WW2 GERMAN SS BELT BUCKLE
BACKGROUND: The new SS style buckle was adopted for wear by EM/NCO personnel in late 1931 or early 1932. Generally the early buckles were produced in solid nickel/silver until sometime in 1936 when aluminum alloys replaced the nickel/silver versions. In 1940 the EM/NCO’s belt buckles began to be manufactured in steel replacing the aluminum alloy buckles. Of Note: The RZM, Reichzeugmeisterei, (National Equipment Quartermaster), was officially founded in June 1934 in Munich by the NSDAP, Nationalsozialistische Deutsche Arbeiterpartei, (National Socialist German Worker’s Party), as a Reich Hauptamt, (State Central Office), and was based on the earlier SA Quartermaster’s Department. The functions of the RZM were not only to procure and distribute items to Party formations, but also to approve chosen designs and to act as a quality control supervisor to ensure items manufactured for the Party met required specification and were standardized. Starting in late 1934 items manufactured for the SS came under the quality control of the RZM and as a result were to be marked with the RZM/SS approval/acceptance mark. In 1943 the Waffen-SS assumed full control over their uniform item production and no longer fell under the authority of the RZM were no longer required to mark their items with the RZM stamp or codes.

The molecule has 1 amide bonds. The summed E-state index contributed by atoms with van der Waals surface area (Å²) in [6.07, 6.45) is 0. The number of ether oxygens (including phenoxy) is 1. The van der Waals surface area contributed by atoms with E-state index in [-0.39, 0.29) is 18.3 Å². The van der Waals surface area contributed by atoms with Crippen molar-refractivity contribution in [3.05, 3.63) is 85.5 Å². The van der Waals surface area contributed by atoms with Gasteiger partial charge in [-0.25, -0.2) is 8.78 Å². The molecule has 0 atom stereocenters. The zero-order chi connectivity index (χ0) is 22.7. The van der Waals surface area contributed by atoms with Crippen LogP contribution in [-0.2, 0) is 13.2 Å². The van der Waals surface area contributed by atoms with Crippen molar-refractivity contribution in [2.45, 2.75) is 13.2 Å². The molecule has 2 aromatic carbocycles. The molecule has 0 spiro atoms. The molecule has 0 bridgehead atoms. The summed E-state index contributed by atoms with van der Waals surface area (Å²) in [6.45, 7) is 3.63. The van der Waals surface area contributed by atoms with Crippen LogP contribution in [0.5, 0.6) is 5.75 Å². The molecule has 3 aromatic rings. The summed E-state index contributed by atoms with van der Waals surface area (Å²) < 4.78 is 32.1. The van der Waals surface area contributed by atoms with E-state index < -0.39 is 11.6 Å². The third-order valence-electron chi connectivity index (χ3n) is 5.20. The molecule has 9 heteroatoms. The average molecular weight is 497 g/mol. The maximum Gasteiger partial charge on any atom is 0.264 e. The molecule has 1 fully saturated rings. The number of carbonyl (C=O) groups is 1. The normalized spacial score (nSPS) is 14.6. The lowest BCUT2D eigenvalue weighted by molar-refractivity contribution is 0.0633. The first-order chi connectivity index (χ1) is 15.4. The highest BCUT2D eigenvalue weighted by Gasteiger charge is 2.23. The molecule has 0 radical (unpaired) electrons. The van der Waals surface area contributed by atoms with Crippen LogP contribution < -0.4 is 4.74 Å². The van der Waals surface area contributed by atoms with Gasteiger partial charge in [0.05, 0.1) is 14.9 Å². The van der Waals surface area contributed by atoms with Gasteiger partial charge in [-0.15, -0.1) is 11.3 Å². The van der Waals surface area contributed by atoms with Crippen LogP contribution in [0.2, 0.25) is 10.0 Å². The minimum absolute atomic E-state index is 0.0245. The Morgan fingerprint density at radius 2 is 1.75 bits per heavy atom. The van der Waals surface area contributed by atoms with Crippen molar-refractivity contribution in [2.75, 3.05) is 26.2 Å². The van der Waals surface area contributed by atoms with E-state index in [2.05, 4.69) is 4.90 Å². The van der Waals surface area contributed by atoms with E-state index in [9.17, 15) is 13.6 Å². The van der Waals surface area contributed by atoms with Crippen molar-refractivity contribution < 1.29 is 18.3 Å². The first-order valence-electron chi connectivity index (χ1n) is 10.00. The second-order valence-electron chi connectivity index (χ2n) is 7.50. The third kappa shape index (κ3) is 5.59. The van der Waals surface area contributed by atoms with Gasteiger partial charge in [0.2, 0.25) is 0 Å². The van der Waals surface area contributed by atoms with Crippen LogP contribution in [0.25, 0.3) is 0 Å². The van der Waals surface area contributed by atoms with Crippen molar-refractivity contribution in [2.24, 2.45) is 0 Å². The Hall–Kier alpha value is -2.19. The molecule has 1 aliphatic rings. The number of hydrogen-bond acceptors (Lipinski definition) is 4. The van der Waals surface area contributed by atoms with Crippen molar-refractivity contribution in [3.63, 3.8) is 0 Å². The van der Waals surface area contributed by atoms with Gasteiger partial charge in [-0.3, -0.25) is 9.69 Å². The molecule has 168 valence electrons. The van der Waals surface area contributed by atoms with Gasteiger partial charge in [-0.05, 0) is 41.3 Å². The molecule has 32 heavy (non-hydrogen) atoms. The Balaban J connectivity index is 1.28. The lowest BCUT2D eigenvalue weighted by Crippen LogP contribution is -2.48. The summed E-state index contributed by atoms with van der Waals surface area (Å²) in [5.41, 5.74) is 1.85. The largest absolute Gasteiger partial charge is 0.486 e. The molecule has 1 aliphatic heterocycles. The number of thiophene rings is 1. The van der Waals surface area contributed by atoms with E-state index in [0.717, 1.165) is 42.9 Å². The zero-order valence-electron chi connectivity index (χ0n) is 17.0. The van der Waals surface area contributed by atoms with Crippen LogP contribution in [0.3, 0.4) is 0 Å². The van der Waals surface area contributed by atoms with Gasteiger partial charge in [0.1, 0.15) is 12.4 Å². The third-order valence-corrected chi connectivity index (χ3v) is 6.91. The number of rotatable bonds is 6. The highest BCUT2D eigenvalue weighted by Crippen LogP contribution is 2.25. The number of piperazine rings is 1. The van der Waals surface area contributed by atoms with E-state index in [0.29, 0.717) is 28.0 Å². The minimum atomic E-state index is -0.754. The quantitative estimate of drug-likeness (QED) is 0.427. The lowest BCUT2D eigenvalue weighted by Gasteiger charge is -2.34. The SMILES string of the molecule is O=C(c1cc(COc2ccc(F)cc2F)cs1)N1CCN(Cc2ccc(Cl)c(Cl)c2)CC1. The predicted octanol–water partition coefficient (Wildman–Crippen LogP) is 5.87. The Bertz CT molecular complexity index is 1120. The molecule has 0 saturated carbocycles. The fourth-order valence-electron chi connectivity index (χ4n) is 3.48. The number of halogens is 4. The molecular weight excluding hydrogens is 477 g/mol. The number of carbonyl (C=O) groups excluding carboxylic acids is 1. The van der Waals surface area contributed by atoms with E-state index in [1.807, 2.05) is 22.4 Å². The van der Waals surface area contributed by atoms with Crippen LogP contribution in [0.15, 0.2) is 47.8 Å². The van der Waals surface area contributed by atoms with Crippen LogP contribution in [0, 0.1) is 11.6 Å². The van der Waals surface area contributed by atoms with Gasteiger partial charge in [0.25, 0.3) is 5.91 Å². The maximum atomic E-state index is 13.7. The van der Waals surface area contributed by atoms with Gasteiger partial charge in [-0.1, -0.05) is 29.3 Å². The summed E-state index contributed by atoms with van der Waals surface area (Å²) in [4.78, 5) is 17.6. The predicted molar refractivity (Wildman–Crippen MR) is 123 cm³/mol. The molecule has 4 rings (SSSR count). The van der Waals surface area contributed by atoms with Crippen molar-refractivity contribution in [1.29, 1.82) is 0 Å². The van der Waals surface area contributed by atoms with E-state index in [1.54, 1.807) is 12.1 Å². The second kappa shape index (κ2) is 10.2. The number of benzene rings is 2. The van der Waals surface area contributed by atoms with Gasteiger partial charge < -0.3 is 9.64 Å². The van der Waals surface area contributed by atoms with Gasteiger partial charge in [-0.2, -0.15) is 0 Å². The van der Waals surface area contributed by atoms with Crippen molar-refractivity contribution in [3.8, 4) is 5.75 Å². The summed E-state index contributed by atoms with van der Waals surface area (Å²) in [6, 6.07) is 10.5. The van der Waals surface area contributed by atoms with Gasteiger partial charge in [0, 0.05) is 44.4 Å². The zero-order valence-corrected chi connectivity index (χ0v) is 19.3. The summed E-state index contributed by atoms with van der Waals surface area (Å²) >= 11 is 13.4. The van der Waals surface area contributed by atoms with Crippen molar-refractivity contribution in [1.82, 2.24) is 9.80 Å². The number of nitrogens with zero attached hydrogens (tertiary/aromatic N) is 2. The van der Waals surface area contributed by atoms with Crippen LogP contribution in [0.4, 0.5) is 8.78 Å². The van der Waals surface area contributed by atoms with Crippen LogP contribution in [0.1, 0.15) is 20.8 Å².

PHYSICAL DESCRIPTION: Stamped steel construction, standard pattern, box buckle. The obverse of the buckle features a smooth outer field with a high relief, embossed central motif consisting of an SS style national eagle with out-stretched wings, clutching a wreath encompassing a static swastika. The swastika and wreath are in turn encompassed by a circular simulated twisted rope border with Gothic script motto, "Meine Ehre heißt Treue!", (My Honour is Loyalty!). The script is situated on a subtly textured background field and is encircled by the inner and an outer simulated twisted rope borders. The reverse of the buckle is a mirror image of the obverse and has the brazed buckle catch, prong bar and prongs all intact. This combat worn buckle retains small traces of its original finish to the front and rear of the buckle.